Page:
By Joelle Boxer

In November 2021, Tanzania’s Ministry of Education reversed a policy preventing adolescent mothers from attending public schools. Two years on, research shows the movement for #ArudiShuleni (“Back to School”) requires continued support.

Prior to the policy change, an estimated 6,55015,000 Tanzanian girls and adolescents were forced out of school each year due to pregnancy, while thousands more were subject to coercive pregnancy testing. The reversal has fundamental implications at the intersection of rights to sexual and reproductive health care and education.

This article will review the expulsion policy, efforts leading to its reversal, and the government’s recent re-entry guidelines, with a focus on the driving role of civil society.

A long-running practice, with presidential endorsement in 2017

While the practice may have begun earlier, the legal framework for school expulsion of pregnant adolescents is typically traced to Education Act regulations adopted in 2002. The regulations, which apply to all public primary and post-primary schools, set out criteria under which the “expulsion of a pupil from a school may be ordered.” These include when a student has committed an “offence against morality” or “entered into wedlock.” Sex and pregnancy outside of marriage may be interpreted as violations. Advocates have described the justification for expulsion on this ground as “unfounded,” and the term “may” would nevertheless give schools discretion. Still, interviews with government and school officials demonstrated a widespread belief that expulsion of pregnant students was required by law.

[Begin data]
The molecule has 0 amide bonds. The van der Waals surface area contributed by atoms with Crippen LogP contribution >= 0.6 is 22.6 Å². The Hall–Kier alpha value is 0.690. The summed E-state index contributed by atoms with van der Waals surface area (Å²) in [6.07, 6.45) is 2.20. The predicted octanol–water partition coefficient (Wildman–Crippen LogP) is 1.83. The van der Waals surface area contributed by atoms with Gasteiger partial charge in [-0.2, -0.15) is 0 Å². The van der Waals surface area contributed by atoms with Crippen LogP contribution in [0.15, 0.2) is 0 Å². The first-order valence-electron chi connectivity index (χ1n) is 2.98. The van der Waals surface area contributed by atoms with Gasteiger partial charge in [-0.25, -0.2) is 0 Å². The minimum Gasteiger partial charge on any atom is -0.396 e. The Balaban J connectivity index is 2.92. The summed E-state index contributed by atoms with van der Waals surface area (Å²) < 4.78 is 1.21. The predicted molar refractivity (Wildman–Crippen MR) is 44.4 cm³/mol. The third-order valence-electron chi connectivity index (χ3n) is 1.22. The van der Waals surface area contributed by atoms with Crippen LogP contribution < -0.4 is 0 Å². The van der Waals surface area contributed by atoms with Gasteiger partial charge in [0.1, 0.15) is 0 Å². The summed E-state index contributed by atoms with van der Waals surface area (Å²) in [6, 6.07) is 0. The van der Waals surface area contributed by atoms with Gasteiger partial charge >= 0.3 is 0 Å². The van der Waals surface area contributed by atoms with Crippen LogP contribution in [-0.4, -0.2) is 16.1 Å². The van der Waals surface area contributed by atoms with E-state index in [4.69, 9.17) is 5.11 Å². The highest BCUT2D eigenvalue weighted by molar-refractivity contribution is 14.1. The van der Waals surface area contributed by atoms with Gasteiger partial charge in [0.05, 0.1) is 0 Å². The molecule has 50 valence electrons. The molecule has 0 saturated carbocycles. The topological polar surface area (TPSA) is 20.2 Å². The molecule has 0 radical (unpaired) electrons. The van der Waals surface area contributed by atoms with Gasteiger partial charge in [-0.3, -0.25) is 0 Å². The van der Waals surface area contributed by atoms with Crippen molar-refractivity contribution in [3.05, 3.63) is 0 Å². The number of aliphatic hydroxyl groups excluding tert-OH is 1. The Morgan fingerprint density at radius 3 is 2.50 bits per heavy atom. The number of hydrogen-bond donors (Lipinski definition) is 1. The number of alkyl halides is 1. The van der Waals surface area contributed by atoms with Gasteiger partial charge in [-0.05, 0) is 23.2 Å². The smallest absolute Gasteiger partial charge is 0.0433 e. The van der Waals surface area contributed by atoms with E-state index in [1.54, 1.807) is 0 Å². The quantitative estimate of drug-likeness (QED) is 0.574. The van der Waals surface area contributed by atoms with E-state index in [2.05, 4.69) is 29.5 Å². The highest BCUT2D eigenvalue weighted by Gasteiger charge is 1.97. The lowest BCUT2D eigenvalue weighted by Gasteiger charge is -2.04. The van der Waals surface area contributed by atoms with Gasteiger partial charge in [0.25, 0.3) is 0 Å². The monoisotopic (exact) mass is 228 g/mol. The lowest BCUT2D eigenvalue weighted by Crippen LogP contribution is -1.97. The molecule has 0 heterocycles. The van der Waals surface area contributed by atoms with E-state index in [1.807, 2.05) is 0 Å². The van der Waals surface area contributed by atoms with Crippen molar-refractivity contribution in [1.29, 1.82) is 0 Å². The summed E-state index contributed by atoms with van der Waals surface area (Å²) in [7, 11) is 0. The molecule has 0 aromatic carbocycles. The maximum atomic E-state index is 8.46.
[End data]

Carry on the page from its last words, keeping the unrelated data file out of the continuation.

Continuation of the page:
In 2017, the policy was endorsed publicly by then-President John Magufuli. His comments at a rally were widely reported: “In my administration, as long as I am president… no pregnant student will be allowed to return to school. We cannot allow this immoral behavior to permeate our primary and secondary schools… never.”

Activism and litigation

I moved to Tanzania to work at a local hospital only a couple of months after President Magufuli’s comments. The hospital, working in partnership with the government, was preparing to open a maternity wing specifically to reach pregnant adolescents. I wondered how the policy would impact these plans and what the response would be, given what was described as a “shrinking” space for democratic freedoms in Tanzania at the time.